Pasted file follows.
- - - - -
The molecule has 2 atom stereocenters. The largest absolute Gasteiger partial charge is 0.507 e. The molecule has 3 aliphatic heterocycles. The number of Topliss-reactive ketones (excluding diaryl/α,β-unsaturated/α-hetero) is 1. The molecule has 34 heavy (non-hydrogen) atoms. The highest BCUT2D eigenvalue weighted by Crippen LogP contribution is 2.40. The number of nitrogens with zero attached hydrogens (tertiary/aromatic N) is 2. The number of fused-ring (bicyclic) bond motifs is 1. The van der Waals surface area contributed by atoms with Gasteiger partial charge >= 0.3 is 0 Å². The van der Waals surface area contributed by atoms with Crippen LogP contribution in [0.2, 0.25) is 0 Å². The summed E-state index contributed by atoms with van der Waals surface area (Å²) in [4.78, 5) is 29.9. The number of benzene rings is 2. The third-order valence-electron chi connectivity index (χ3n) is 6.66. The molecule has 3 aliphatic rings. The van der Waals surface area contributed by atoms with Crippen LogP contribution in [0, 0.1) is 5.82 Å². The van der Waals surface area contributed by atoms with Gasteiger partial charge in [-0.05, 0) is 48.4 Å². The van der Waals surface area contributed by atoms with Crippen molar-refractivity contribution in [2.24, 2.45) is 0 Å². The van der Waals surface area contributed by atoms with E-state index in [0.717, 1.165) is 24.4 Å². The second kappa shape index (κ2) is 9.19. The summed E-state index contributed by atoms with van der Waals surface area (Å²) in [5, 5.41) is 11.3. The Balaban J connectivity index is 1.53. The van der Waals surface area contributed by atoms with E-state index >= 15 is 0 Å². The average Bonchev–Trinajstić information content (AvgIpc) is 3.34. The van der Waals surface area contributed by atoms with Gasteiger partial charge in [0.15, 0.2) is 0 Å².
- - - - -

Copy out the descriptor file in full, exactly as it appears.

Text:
The molecule has 2 atom stereocenters. The largest absolute Gasteiger partial charge is 0.507 e. The molecule has 3 aliphatic heterocycles. The number of Topliss-reactive ketones (excluding diaryl/α,β-unsaturated/α-hetero) is 1. The molecule has 34 heavy (non-hydrogen) atoms. The highest BCUT2D eigenvalue weighted by Crippen LogP contribution is 2.40. The number of nitrogens with zero attached hydrogens (tertiary/aromatic N) is 2. The number of fused-ring (bicyclic) bond motifs is 1. The van der Waals surface area contributed by atoms with Gasteiger partial charge >= 0.3 is 0 Å². The van der Waals surface area contributed by atoms with Crippen LogP contribution in [0.2, 0.25) is 0 Å². The summed E-state index contributed by atoms with van der Waals surface area (Å²) in [4.78, 5) is 29.9. The number of benzene rings is 2. The third-order valence-electron chi connectivity index (χ3n) is 6.66. The molecule has 3 aliphatic rings. The van der Waals surface area contributed by atoms with Crippen LogP contribution in [0, 0.1) is 5.82 Å². The van der Waals surface area contributed by atoms with Gasteiger partial charge in [-0.05, 0) is 48.4 Å². The van der Waals surface area contributed by atoms with Crippen molar-refractivity contribution in [2.24, 2.45) is 0 Å². The van der Waals surface area contributed by atoms with E-state index in [0.717, 1.165) is 24.4 Å². The second kappa shape index (κ2) is 9.19. The summed E-state index contributed by atoms with van der Waals surface area (Å²) in [5, 5.41) is 11.3. The Balaban J connectivity index is 1.53. The van der Waals surface area contributed by atoms with E-state index >= 15 is 0 Å². The average Bonchev–Trinajstić information content (AvgIpc) is 3.34. The van der Waals surface area contributed by atoms with Gasteiger partial charge in [0.15, 0.2) is 0 Å².